There is one obvious danger which I should mention, because I am sure it is in some people's minds. Bodies of this kind, which represent the entire industry, may be liable to try to adopt and encourage restrictive practices for the industry, practices which would be inimical to the consumer and, indeed. to the general national welfare. It is for that reason that their functions in the Schedule are so limited as to exclude any power of imposing restrictions, either on entering into industry or on condition of the sale of goods manufactured, except in the matter of recommending the voluntary adoption of quality and other standards, and certifying marks. If it should become necessary, the Government will take active steps to stop any such encouragement of restrictive practices by a development council, even if it meant amending their powers or adopting other suitable measures which could be taken. It must be quite clear that such purposes are not the object for which development councils are to be set up, but if perchance they should stray into the area of restriction they would be brought back immediately to their proper function. I do not anticipate that anything of that sort will happen, but it is something against which we must guard.

With those general introductory remarks, perhaps I may now rapidly run through the Clauses of the Bill itself. Clause r enables certain named Ministers to set up by Order a development council for any industry, and there is no definition of the term industry, which covers any form of productive activity, but does not cover distribution. It will not be possible, for example, to set up a development council for the wholesale textile or similar distributive trades. The Clause covers any productive enterprise, including agriculture. It enables a council to be set up in order to increase efficiency or production in the industry, to improve OT develop the service which it can render to the community, and to render such service more economically. The functions of a development council for this purpose are as set out in the First Schedule. They are the maximum function, and will not necessarily, each of them, apply to every development council.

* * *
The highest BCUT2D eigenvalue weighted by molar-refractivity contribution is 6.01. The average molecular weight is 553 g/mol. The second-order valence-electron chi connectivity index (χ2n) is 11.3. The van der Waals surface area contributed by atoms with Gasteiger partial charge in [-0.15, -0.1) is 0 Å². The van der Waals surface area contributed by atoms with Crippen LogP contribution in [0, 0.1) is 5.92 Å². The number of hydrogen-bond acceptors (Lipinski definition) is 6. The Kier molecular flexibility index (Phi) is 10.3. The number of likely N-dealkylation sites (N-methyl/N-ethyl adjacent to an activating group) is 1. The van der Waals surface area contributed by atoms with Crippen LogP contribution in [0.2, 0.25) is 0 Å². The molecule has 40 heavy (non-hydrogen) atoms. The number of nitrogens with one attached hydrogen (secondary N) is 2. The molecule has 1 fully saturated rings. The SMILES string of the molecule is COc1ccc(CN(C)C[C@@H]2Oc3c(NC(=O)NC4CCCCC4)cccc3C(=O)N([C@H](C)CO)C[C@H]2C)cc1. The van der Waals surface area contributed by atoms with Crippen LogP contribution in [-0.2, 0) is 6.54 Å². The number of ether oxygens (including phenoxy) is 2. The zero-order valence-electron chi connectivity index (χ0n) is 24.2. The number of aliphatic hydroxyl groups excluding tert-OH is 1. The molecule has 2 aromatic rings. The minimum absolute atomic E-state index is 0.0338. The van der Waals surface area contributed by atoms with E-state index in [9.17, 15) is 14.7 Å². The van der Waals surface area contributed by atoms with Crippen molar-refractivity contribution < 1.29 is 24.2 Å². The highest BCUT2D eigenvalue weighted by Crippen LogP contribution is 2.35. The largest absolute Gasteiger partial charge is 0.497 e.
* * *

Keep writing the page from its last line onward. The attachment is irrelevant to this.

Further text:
It may be asked why so many Ministers are named. The answer is that all the Ministers named are responsible for some form of production. The Minister of Agriculture and Fisheries, the Minister of Supply, the Minister of Food, the Minister of Works, the Admiralty, the Secretary of State for Scotland, the Minister of Fuel and Power, and the President of the Board of Trade are all responsible for some area of production. Within the area for which they are responsible, they will be able to apply the Bill. Subsection (3) makes provision for consultation with organisations representing employers and employees.

Under Clause 2, provisions are made for the constitution and membership of the development councils. The provisions lay down that in selecting members under Subsection (3) they shall come from three categories—persons representing employers, persons representing employees, and other persons being independent of those two elements. There is no definition of the number of members from each group specified. That is a matter which is left for negotiation according to the different industries. Clause 3 contains the provision that a development council may provide a register of persons carrying on business in the industry, but there is no power to restrict registration. It merely gives the council the power to ascertain who is operating within that industrial field. If we are to have any kind of development council which can raise a levy it is obviously necessary that they should know who are the constituents of the industry.